Philippines to vote on contraception bill
August 9th 2012
Philippines President Benigno Aquino III is facing a test of his policy agenda as lawmakers weigh a controversial reproductive-health bill fiercely opposed by the country’s influential Roman Catholic hierarchy.
The bill under consideration by the Philippines House of Representatives, which drew sizable protests in Manila over the weekend, would seek to bring down the country’s unusually high birthrate by requiring the government to make contraceptives available, among other steps. It would also require officials to provide information on family-planning methods, including helping families determine how many children to have, and provide classes on reproductive health and sexuality in schools.
The topic has long been a combustible one in the Philippines, largely because the Catholic Church opposes family-planning programs that it believes encourage promiscuity and lead to weaker moral values. An estimated 10,000 people rallied against the bill in Manila on Saturday.
“Contraception is corruption,” said Archbishop Socrates Villegas of Pangasinan province in a statement read at the rally. The use of government and taxpayer money to promote contraception is tantamount to corruption, he said, because it makes sex “cheap without responsibility” and “says babies and children are annoying.”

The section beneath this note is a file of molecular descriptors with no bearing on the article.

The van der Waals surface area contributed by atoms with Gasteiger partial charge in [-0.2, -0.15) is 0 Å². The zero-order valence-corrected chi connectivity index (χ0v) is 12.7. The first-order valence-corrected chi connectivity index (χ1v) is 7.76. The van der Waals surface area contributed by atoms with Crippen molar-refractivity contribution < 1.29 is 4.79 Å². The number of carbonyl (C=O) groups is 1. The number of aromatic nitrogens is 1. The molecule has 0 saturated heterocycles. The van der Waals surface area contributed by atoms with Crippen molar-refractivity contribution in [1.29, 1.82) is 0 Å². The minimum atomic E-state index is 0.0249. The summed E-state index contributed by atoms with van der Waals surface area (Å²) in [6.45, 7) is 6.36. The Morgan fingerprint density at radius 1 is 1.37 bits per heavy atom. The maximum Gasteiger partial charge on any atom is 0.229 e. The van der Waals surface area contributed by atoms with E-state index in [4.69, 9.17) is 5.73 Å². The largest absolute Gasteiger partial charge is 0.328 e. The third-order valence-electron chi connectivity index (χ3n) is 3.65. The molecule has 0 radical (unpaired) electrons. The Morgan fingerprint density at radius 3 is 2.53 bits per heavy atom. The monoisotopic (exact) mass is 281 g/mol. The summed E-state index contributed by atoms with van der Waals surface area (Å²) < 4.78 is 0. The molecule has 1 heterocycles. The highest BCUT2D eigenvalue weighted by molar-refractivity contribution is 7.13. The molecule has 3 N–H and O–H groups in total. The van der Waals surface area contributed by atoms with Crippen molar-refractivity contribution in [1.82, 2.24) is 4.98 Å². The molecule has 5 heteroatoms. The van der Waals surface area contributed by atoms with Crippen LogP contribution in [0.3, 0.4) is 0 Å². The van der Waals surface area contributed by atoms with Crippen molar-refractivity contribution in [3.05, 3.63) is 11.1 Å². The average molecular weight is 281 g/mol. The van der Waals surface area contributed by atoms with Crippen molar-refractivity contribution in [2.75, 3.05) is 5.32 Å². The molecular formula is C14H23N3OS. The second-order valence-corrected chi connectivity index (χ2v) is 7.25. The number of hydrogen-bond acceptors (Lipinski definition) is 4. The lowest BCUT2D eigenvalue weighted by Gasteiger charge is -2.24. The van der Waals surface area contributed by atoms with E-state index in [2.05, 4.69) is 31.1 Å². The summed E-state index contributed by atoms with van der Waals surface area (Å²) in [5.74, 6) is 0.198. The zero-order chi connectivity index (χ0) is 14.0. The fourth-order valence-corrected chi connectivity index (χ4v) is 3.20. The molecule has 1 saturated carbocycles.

Many economists say the Philippines must bring its birthrate down to get a grip on problems such as poverty and overburdened infrastructure, which have long bedeviled the country of 104 million people. The Philippines has one of Asia’s highest birthrates, with some 25 births per 1,000 people every year. In the U.S., that rate is 13.7.
“There is a population issue in terms of the demand on natural resources—we cannot keep increasing as rapidly as we have been,” said Mary Racelis, a professor at the Philippines’ Ateneo de Manila University.
Affluent couples in the country tend to have fewer than three children on average, she said, but the country’s lowest-income mothers have nearly six on average—a gap that could be narrowed with wider family-planning options. “Poor women [should] have the same advantages of upper middle class women” when it comes to planning advice and contraception, she said.
Read the entire article: The Wall Street Journal
More on this issue: Reproductive health